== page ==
Developmental reading disorder
Developmental reading disorder is a reading disability that occurs when the brain does not properly recognize and process certain symbols.
It is also called dyslexia.
Developmental reading disorder (DRD) or dyslexia occurs when there is a problem in areas of the brain that help interpret language. It is not caused by vision problems. The disorder is an information processing problem. It does not interfere with thinking ability. Most people with DRD have normal or above-average intelligence.
The condition often runs in families.
A person with DRD may have trouble rhyming and separating sounds that make up spoken words. These abilities affect learning to read. A child's early reading skills are based on word recognition. That involves being able to separate out the sounds in words and match them with letters and groups of letters.
People with DRD have trouble connecting the sounds of language to the letters of words. This may also create problems in understanding sentences.
True dyslexia is much broader than simply confusing or transposing letters. For example, mistaking a "b" and a "d."
In general, symptoms of DRD may include problems with:
Exams and Tests
It is important for a health care provider to rule out other causes of learning and reading disabilities, such as:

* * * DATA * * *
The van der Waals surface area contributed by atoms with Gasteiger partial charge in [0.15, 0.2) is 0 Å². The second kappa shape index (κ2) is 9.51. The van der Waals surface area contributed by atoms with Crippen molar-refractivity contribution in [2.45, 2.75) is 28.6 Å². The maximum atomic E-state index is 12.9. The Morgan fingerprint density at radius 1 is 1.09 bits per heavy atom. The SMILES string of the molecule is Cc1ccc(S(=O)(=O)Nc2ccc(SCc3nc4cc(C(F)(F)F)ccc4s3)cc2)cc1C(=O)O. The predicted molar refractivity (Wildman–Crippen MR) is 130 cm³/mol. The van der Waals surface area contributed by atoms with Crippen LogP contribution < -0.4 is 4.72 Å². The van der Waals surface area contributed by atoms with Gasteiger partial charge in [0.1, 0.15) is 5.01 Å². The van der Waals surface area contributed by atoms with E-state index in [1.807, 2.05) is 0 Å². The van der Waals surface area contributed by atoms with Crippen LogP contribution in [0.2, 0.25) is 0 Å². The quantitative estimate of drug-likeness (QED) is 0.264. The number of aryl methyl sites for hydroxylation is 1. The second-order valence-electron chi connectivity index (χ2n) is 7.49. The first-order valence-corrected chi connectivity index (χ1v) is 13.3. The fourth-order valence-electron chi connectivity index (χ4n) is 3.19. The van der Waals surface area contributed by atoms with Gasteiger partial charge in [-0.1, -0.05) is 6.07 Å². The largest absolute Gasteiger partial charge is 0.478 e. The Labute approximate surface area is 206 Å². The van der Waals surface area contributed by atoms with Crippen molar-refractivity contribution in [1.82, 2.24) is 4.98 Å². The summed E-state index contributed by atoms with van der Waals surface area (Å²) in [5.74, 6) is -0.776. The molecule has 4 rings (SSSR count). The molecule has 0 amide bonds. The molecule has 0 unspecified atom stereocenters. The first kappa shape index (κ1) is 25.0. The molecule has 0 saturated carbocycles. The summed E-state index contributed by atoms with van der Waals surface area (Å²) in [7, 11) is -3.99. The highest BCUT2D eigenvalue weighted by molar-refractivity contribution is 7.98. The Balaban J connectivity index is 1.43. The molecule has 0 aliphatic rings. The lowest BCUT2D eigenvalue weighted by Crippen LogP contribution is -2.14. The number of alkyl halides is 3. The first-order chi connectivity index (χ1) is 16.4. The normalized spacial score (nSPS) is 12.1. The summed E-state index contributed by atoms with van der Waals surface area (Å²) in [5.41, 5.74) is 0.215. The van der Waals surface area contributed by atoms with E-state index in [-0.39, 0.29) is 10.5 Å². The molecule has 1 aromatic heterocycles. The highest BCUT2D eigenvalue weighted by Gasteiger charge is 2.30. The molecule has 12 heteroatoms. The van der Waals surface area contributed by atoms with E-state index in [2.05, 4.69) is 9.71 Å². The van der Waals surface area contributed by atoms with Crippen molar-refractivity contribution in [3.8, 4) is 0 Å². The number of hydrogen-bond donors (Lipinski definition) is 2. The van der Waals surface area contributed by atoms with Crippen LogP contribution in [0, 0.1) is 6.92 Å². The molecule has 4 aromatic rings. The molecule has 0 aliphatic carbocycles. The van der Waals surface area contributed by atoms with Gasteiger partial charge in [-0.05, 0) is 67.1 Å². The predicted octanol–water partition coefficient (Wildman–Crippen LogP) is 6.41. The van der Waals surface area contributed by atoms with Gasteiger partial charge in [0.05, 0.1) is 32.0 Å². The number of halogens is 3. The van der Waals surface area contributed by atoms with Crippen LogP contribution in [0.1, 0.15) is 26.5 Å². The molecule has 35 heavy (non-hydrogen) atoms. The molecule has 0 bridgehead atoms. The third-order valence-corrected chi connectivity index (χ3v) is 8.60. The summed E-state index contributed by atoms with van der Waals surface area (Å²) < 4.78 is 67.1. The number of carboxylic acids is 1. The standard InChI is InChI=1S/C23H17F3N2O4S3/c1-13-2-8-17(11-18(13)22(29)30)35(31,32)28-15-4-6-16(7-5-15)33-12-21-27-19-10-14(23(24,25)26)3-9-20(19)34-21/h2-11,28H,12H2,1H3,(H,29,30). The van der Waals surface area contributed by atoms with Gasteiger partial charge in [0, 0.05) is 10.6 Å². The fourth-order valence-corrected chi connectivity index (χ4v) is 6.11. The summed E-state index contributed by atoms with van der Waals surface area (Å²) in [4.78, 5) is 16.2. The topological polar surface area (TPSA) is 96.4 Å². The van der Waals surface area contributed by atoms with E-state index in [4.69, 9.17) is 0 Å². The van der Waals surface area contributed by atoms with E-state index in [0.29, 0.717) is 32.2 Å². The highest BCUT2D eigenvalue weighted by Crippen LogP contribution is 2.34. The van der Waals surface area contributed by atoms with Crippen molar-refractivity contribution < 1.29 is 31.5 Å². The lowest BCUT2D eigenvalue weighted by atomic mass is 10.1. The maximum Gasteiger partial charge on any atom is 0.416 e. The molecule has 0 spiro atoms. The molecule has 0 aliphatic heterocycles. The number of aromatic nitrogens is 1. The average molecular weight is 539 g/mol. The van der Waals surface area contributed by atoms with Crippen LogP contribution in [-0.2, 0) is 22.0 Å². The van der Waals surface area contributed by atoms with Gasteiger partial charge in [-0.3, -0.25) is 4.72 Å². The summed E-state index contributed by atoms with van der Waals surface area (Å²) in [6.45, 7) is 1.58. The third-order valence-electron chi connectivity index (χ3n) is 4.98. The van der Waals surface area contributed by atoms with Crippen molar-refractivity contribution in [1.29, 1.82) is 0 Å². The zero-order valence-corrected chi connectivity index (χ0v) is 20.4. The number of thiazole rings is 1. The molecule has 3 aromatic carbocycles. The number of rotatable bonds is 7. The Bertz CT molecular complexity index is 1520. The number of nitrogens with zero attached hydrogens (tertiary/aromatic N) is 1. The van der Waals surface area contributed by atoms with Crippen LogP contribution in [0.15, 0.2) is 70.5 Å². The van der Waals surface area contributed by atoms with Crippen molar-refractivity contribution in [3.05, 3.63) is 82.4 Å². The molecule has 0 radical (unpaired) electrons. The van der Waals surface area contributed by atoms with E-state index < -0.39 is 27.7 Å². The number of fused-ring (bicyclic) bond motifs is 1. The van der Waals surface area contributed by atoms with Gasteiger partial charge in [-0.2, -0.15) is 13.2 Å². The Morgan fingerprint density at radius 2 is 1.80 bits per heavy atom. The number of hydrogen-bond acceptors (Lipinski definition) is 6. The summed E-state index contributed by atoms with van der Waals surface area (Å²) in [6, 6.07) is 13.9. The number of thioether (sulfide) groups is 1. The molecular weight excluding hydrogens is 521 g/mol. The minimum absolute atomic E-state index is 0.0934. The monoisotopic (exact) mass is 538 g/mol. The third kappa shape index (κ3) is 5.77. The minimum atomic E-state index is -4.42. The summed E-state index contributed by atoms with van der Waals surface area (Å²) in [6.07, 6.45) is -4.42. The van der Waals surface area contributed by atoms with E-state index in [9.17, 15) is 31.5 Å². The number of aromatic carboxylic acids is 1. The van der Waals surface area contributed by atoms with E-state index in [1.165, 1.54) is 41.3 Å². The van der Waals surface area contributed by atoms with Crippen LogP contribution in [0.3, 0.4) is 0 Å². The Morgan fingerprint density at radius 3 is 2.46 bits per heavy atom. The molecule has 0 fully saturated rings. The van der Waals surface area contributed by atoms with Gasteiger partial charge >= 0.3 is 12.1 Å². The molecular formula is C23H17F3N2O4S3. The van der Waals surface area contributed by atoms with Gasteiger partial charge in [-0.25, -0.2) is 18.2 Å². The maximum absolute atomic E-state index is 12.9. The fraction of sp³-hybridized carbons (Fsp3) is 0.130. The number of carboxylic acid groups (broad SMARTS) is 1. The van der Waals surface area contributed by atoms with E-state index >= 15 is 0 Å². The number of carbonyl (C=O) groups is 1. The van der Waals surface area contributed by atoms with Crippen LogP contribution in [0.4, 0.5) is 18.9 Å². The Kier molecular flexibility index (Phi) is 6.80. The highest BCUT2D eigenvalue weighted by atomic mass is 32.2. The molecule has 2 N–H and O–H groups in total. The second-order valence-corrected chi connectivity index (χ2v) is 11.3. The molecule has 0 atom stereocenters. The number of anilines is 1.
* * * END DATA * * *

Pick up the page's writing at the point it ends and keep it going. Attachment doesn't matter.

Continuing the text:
Before diagnosing DRD, the provider will:
Psychoeducational testing and psychological assessment may be done.
A different approach is needed for each person with DRD. An individual education plan should be considered for each child with the condition.
The following may be recommended:
Positive reinforcement is important. Many students with learning disabilities have poor self-esteem. Psychological counseling may be helpful.
Specialized help (called remedial instruction) can help improve reading and comprehension.
DRD may lead to:
Call your provider if your child appears to be having trouble learning to read.
Learning disorders tend to run in families. It is important to notice and recognize the warning signs. The earlier the disorder is discovered, the better the outcome.
Kelly DP, Natale MJ. Neurodevelopmental function and dysfunction in the school-age child. In: Kliegman RM, Stanton BF, St. Geme JW, Schor NF, eds. Nelson Textbook of Pediatrics. 20th ed. Philadelphia, PA: Elsevier; 2016:chap 32.
Nass R, Sidhu R, Ross G. Autism and other developmental disabilities. In: Daroff RB, Jankovic J, Mazziotta JC, Pomeroy SL, eds. Bradley's Neurology in Clinical Practice. 7th ed. Philadelphia, PA: Elsevier; 2016:chap 90.
Review Date: 2/16/2017
Reviewed By: Neil K. Kaneshiro, MD, MHA, Clinical Assistant Professor of Pediatrics, University of Washington School of Medicine, Seattle, WA. Also reviewed by David Zieve, MD, MHA, Medical Director, Brenda Conaway, Editorial Director, and the A.D.A.M. Editorial team.
The information provided herein should not be used during any medical emergency or for the diagnosis or treatment of any medical condition. A licensed medical professional should be consulted for diagnosis and treatment of any and all medical conditions. Call 911 for all medical emergencies. Links to other sites are provided for information only -- they do not constitute endorsements of those other sites. © 1997- A.D.A.M., Inc. Any duplication or distribution of the information contained herein is strictly prohibited.